sf-americas-cup.jpgA San Francisco Board of Supervisors committee today forwarded a plan to host the 2013 America’s Cup boat race along the city’s northern waterfront, though uncertainty remains about whether the winning team will approve its terms.

Oracle CEO Larry Ellison’s BMW Oracle Racing Team won the world-famous regatta in Spain in February on behalf of San Francisco’s Golden Gate Yacht Club, and gets to choose the host city for the next race.

A decision is expected by the end of the year, and negotiations with the city have been going on for months. Italy and Newport, R.I., have also been mentioned as possible contenders to host the Cup.

Last week, the city abandoned an earlier plan to hold the race farther south along the central waterfront in favor of an alternative agreement in which race venues would be located at several piers north of the Bay Bridge.

City officials have said the alternative would be cheaper for the cash-strapped city, which has a budget deficit for the coming fiscal year estimated at nearly $380 million.

But over the weekend, BMW Oracle Racing Chief Operating Officer Stephen Barclay said the new proposal did not make financial sense for the team.

“If it is resolved by the Board (of Supervisors) to progress the alternative agreement in its current form, San Francisco will not win the right to host the 34th America’s Cup,” Barclay wrote in a letter to Mayor Gavin Newsom and the board’s Budget and Finance Committee Saturday. Barclay said an acceptable bid needed to be submitted by Friday.

The committee today, however, forwarded the northern waterfront proposal, with only minor amendments, to the full board for consideration Tuesday.

Committee member Supervisor Ross Mirkarimi said that the city had done its due diligence and submitted the best possible plan.

“I think that San Francisco stands to be the best contender for hosting the America’s Cup,” he said.

Under the proposal, Ellison’s group would invest between $55 million and $80 million for badly needed port repairs in return for long-term development rights in those areas.

The board’s budget analyst released a report today that estimated total costs to the city for hosting the event at $11.9 million.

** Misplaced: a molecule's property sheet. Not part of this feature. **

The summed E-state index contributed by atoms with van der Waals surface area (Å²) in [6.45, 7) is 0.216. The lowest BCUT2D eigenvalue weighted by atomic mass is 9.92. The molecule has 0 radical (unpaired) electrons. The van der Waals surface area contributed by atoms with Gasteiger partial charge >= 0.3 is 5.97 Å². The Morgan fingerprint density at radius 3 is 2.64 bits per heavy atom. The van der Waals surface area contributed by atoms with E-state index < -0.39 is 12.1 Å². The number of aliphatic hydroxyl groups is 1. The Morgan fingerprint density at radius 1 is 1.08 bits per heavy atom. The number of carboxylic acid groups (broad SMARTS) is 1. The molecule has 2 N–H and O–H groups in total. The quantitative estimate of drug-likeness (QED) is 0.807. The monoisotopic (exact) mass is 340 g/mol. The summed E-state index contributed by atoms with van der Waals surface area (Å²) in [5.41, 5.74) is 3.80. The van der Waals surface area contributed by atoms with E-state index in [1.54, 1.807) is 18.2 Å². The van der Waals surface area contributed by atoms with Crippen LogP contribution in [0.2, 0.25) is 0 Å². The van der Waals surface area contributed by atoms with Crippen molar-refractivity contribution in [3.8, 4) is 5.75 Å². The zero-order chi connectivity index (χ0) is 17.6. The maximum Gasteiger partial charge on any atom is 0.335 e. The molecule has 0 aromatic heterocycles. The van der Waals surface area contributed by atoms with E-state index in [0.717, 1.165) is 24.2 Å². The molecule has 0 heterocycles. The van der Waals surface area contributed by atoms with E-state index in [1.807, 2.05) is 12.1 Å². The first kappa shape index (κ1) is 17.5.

Additionally, a private group of local philanthropic and business leaders has pledged to raise up to $32 million to offset city costs.

The city has estimated that hosting the America’s Cup could bring more than $1 billion in economic activity to the city and the region, as well as add about 9,000 jobs.

Both Mirkarimi and committee chair Supervisor John Avalos said following the hearing that they expected the northern waterfront proposal to pass the full board on Tuesday, but they were less certain about whether BMW Oracle would accept it.

Mirkarimi said Barclay’s reaction came as “a little bit of a surprise to me…considering the good faith, round-the-clock effort that the city has been working to hammer out.

“It’s really hard to know (about a possible decision), but I take whatever he says very seriously.”

Avalos said difficult negotiations were anticipated.

“I was told that Mr. Barclay is a tough negotiator, and I expected to see some toughness over the weekend,” he said.

Asked if he thought Barclay would ultimately approve the terms, Avalos said, “We did the best we can, and I expect he will.”

Newsom spokesman Tony Winnicker would not venture a guess late this afternoon.

“It’s his job to get the best bid he can for the team,” Winnicker said. “We continue to be in discussions with the team this evening.”

Winnicker said that the city’s proposal would “provide an unmatched opportunity for the America’s Cup and the sport of sailing” and also “great benefits to the people of San Francisco and the development of our waterfront.”

“We understand that (the bid process) is a serious competition, and expect to put forward a very strong bid for the team’s consideration,” Winnicker said.

Ari Burack, Bay City News

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